HOUSTON – Rising shale oil production pushed Marathon Oil Corp.’s profits up 27 percent in the second quarter as the firm worked to improve its hydraulic fracturing in North America.
The Houston oil explorer reported late Monday it collected a profit of $540 million, or 80 cents a share, in the second quarter, compared to a net income of $423 million, or 60 cents a share, in the same April-June period last year.
Revenues dipped 2 percent to $2.9 billion, even as the firm made efforts to cut back its international portfolio in Norway and Angola and grow production from its unconventional resource plays in North America, Lee Tillman, Marathon’s president and CEO, told investors in a conference call early Tuesday.
Investors over the past two years have pressured U.S. independent oil producers to shape up their debt-heavy balance sheets and cut spending on unprofitable projects. Many have been ordered to refocus their efforts on major shale plays in North America.
Tillman said he believes the company is stronger than it was 12 months ago, but also acknowledged “there’s much left to accomplish if we are to be recognized as a premiere independent E&P company.”
In racing terms, “we have our car well set up, we’ve run our qualifying laps, we even got ourselves a spot on the grid, but the race is just starting, and it’s time for Marathon Oil to shift to next gear,” Tillman told investors. “We must continue this shift to align our strategic commitment to rigorous portfolio management, capital discipline and shareholder value.”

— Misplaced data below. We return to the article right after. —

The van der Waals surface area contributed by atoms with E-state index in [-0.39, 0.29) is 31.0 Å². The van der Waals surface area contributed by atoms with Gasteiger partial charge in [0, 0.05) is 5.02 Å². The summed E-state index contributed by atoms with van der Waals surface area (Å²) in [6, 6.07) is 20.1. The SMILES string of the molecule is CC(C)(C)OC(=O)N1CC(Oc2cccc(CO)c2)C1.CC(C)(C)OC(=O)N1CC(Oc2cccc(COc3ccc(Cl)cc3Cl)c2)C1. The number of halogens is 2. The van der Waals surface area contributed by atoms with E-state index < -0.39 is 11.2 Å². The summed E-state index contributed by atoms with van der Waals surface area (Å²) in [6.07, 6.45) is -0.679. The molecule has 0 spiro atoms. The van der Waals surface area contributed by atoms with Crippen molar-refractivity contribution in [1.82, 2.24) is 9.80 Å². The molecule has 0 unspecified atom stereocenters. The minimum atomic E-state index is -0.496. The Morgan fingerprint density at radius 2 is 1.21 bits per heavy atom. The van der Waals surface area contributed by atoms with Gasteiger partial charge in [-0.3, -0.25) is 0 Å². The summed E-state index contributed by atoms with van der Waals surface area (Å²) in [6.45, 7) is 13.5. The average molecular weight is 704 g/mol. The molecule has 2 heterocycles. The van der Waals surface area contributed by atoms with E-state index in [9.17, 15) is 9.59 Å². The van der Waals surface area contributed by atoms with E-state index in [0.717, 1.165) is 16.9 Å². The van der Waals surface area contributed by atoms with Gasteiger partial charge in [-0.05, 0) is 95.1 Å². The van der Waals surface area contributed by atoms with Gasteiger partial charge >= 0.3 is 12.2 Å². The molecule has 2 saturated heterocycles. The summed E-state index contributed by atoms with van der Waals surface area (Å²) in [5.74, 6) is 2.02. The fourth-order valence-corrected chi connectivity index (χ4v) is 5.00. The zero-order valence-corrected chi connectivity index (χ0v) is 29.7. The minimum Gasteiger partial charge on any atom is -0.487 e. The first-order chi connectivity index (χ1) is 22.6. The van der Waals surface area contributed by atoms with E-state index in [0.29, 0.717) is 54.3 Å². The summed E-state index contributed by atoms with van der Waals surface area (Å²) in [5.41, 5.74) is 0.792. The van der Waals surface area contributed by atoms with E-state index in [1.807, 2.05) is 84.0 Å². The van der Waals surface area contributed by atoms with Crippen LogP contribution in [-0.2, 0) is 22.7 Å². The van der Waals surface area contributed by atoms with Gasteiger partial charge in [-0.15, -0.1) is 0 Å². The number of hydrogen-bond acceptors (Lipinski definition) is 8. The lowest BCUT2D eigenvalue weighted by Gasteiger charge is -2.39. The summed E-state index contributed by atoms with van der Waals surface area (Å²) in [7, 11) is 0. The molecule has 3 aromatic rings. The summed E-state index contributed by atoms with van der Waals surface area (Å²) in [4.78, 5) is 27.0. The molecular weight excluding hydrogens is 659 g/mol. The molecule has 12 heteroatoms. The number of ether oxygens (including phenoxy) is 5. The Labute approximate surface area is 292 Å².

Marathon’s daily production increased 9.1 percent to 394,000 barrels of oil equivalent per day. Its Eagle Ford Shale wells in South Texas yielded greater bounties as it increased the density of its multi-well pad drilling and improved its post-drilling processes. Most of the firm’s wells are placed at least 40 acres away from other wells, but it is testing closer spacing as a way to increase production and to reach deeper oil deposits.
“The bulk of that improvement is being driven by optimization of completion designs, a lot of that having to do with our dropping our stage-spacing down to 250 feet and below,” Tillman said.
Its output jumped 29 percent to 170,000 barrels per day in three major plays, the Eagle Ford, the Bakken Shale in North Dakota and in several regions in Oklahoma.
The company brought 76 wells in the Eagle Ford to sale in the second quarter and expects to generate “double-digit production growth” through the rest of the year, Tillman said.
Its average time to drill an Eagle Ford well from spud to total depth in the second quarter was 13 days, the company said.
The company expects to close the $2.7 billion sale of its Norwegian assets in the fourth quarter, and will prioritize organic growth as it looks to redeploy its capital, Tillman said.
“The confidence we have in that organic reinvestment is really underpinned by what we’ve seen in our downspacing and completion optimization in the Eagle Ford and the Bakken,” he said. “We fully expect a further acceleration case across really all of our resource plays will be a key consideration.”
Marathon shares rose 53 cents in pre-market trading Tuesday to $39.75 on the New York Stock Exchange.